Geometry :

Subject: Re: [geometry] Boost.Geometry models initializer_lists
From: Barend Gehrels (barend_at_[hidden])
Date: 2014-02-26 16:46:25

Adam Wulkiewicz wrote On 26-2-2014 22:38:
> Barend Gehrels wrote:
>> Adam Wulkiewicz wrote On 26-2-2014 19:37:
>>> Barend Gehrels wrote:
>>>> Bruno Lalande wrote On 24-2-2014 10:46:
>>>>> Sorry for the late reaction. Good idea indeed. Not sure we need
>>>>> Proto, given the limited number of operators will be using (just
>>>>> one AFAICT). We should try without first. Also, Proto is a very
>>>>> complex library and trying to manually do its job first is usually
>>>>> a good way to understand it.
>>>>
>>>> Sure - I mentioned Proto just to spread the knowlegde of similar
>>>> experimental UDL that I had done. Not really to advocate the usage,
>>>> I agree it is complex.
>>>>
>>>> But besides that I think using chaining operators is a little more
>>>> convenient, think of boost::tuple_list_of of Boost.Assign which is
>>>> IMO more convenient to use than compile-time strings, and looks better.
>>>>
>>>> |"((1 0, 1 3, 3 3, 3 0, 1 0))"_ring
>>>> vs.
>>>> |ring_type ring = tuple_list_of(16, 1)(15,2)(14, 3)(13,4)(12,3.14)(1,6);
>>>> Such things are easy to create (also without proto).
>>>
>>> tuple_list_of() returns a vector of boost::tuples:

>>> so in order to work the above ring_type should define a ctor to
>>> which this list could be passed.
>>
>
> One remark to my own statement above. It's not true. tuple_list_of()
> returns assign_detail::converter< assign_detail::generic_list<...> >
> which can be casted to the arbitrary Container type. This type however
> AFAIU must define a ctor taking a pair of iterators and store elements
> copy constructable from boost::tuple<>.
>
>> No, I did not mean to exactly, literally, use tuple_list_of . I
>> meant: a solution "using chaing operators", like tuple_list_of. So
>> just like your examples below.
>>
>
> Got it.
>
>>>
>>> It could also look like that:
>>>
>>> ring_type ring = make_geometry<ring_type>(16, 1)(15,2)(14,
>>> 3)(13,4)(12,3.14)(1,6);
>>>
>>> or:
>>>
>>> ring_type ring;
>>> fill_geometry(ring)(16, 1)(15,2)(14, 3)(13,4)(12,3.14)(1,6);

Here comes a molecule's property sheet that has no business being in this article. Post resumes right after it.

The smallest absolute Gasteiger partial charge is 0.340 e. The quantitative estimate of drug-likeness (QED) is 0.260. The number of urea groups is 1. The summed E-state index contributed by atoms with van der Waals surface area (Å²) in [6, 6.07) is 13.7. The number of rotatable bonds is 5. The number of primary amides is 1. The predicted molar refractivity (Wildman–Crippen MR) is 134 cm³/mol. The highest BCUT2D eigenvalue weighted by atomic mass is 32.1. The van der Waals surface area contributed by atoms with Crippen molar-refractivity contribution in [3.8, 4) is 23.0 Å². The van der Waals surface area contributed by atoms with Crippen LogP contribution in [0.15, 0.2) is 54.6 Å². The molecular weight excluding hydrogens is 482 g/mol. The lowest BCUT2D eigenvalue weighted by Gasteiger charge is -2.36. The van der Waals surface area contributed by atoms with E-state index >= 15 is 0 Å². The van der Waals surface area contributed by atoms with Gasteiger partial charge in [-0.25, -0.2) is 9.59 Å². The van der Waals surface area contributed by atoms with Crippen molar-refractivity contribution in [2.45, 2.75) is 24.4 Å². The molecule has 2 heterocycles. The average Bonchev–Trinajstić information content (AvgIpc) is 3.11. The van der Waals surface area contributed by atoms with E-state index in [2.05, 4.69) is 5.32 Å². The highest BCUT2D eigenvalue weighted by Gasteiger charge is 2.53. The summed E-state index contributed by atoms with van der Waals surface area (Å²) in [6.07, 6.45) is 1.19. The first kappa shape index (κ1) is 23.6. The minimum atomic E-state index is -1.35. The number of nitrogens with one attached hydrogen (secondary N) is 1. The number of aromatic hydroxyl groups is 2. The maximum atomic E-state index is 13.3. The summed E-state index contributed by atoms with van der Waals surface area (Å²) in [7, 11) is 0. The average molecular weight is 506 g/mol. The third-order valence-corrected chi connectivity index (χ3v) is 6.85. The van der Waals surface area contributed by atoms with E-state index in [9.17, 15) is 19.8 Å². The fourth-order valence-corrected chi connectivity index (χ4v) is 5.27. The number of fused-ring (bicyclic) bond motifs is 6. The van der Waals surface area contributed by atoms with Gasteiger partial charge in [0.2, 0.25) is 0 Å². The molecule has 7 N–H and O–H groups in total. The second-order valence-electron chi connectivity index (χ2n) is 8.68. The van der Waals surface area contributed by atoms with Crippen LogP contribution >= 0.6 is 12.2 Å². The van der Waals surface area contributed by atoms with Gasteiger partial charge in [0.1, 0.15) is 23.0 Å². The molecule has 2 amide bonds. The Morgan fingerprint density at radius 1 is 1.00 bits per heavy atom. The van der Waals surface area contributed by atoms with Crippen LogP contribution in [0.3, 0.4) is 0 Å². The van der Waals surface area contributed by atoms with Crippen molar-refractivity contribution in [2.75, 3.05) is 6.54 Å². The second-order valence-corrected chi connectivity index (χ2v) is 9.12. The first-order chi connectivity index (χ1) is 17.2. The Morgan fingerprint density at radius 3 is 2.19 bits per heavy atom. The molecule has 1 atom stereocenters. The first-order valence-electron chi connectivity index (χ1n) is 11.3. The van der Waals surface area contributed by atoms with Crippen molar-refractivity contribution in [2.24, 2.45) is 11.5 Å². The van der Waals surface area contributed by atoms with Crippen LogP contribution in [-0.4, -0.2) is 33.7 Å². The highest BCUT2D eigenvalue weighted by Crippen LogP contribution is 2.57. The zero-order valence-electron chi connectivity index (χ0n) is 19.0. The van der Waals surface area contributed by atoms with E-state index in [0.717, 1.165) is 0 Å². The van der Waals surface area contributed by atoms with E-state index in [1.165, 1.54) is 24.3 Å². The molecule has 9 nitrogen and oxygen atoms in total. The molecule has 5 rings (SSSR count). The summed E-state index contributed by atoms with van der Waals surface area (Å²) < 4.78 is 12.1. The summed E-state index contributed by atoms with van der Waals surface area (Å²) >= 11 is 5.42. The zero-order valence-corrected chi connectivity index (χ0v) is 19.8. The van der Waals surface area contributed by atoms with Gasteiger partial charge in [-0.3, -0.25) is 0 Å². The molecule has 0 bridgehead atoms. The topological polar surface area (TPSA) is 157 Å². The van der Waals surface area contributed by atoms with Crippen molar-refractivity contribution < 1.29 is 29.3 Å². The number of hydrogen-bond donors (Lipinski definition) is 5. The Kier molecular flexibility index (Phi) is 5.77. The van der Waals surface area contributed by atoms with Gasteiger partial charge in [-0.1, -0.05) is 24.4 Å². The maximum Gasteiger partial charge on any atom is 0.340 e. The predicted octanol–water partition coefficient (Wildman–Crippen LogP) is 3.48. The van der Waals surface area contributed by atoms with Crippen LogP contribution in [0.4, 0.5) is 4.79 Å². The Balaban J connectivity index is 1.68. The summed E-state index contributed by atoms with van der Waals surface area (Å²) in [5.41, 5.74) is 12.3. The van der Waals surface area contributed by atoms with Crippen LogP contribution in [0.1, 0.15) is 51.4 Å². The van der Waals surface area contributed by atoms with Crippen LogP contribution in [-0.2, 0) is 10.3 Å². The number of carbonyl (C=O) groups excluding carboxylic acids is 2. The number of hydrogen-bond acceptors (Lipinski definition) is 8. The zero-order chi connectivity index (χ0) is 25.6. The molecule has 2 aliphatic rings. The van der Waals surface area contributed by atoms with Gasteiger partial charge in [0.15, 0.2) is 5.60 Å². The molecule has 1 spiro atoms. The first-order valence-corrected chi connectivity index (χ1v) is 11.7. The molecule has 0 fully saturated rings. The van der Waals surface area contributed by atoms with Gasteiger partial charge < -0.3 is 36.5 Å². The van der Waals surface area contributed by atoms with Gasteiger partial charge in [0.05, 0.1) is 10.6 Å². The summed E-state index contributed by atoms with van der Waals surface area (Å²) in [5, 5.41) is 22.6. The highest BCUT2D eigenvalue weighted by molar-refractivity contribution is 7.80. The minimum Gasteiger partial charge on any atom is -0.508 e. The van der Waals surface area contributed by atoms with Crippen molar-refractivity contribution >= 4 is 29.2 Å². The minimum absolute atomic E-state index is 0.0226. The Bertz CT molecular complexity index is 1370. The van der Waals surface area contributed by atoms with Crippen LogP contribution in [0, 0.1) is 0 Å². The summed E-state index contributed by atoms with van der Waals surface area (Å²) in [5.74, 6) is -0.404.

>>>
>>> which requires only the Ring concept.
>>>
>>> However I'm not sure if such functionality is needed in general.
>>> There are rare situations when someone must define some complex
>>> geometry in the code. Probably only in some (unit-)test, so mainly
>>> for us. Or maybe I'm wrong?
>>> If someone needed this kind of tool he'd need 10 lines of code for this.
>>
>> I don't think there is much need of. I just reacted on your message,
>> because I don't think there is a need to have another string solution.
>>
>
> I agree, as far as this means "another string run-time solution" :).
>
> Do you think that the support for C++11 initializer_list is needed
> (and sufficient). It would probably look like this:
>
> polygon_type polygon{ {{0, 0},{0, 10},{10, 10},{10, 0},{0, 0}} ,
> {{1, 1},{2, 1},{2, 2},{1, 2},{1, 1}}};
>
> or that we should also provide a chaining tool working in C++98? Which
> could look like this:
>
> polygon_type polygon = make_geometry<polygon_type>(
> make_geometry<ring_type>(0, 0)(0, 10)(10, 10)(10, 0)(0, 0) )
> (
> make_geometry<ring_type>(1, 1)(2, 1)(2, 2)(1, 2)(1, 1) );
>
>

This looks very good, I like this very much. The C++11 too (but I don't
yet use that).

Though I like it very much I still doubt if there is wide need for it...
But maybe indeed in some of our own unit tests.

>
> polygon_type polygon = make_geometry<polygon_type>(0, 0)(0, 10)(10,
> 10)(10, 0)(0, 0) ,
> (1, 1)(2, 1)(2, 2)(1, 2)(1, 1);

With comma operator, hmm, don't know yet. I think we get into problems
with multi-polygons (having inner rings too) then? That comma-operator
also has nasty side effects w.r.t. preference IIRC (e.g. use it in a
ternary-operator...).

Regards, Barend

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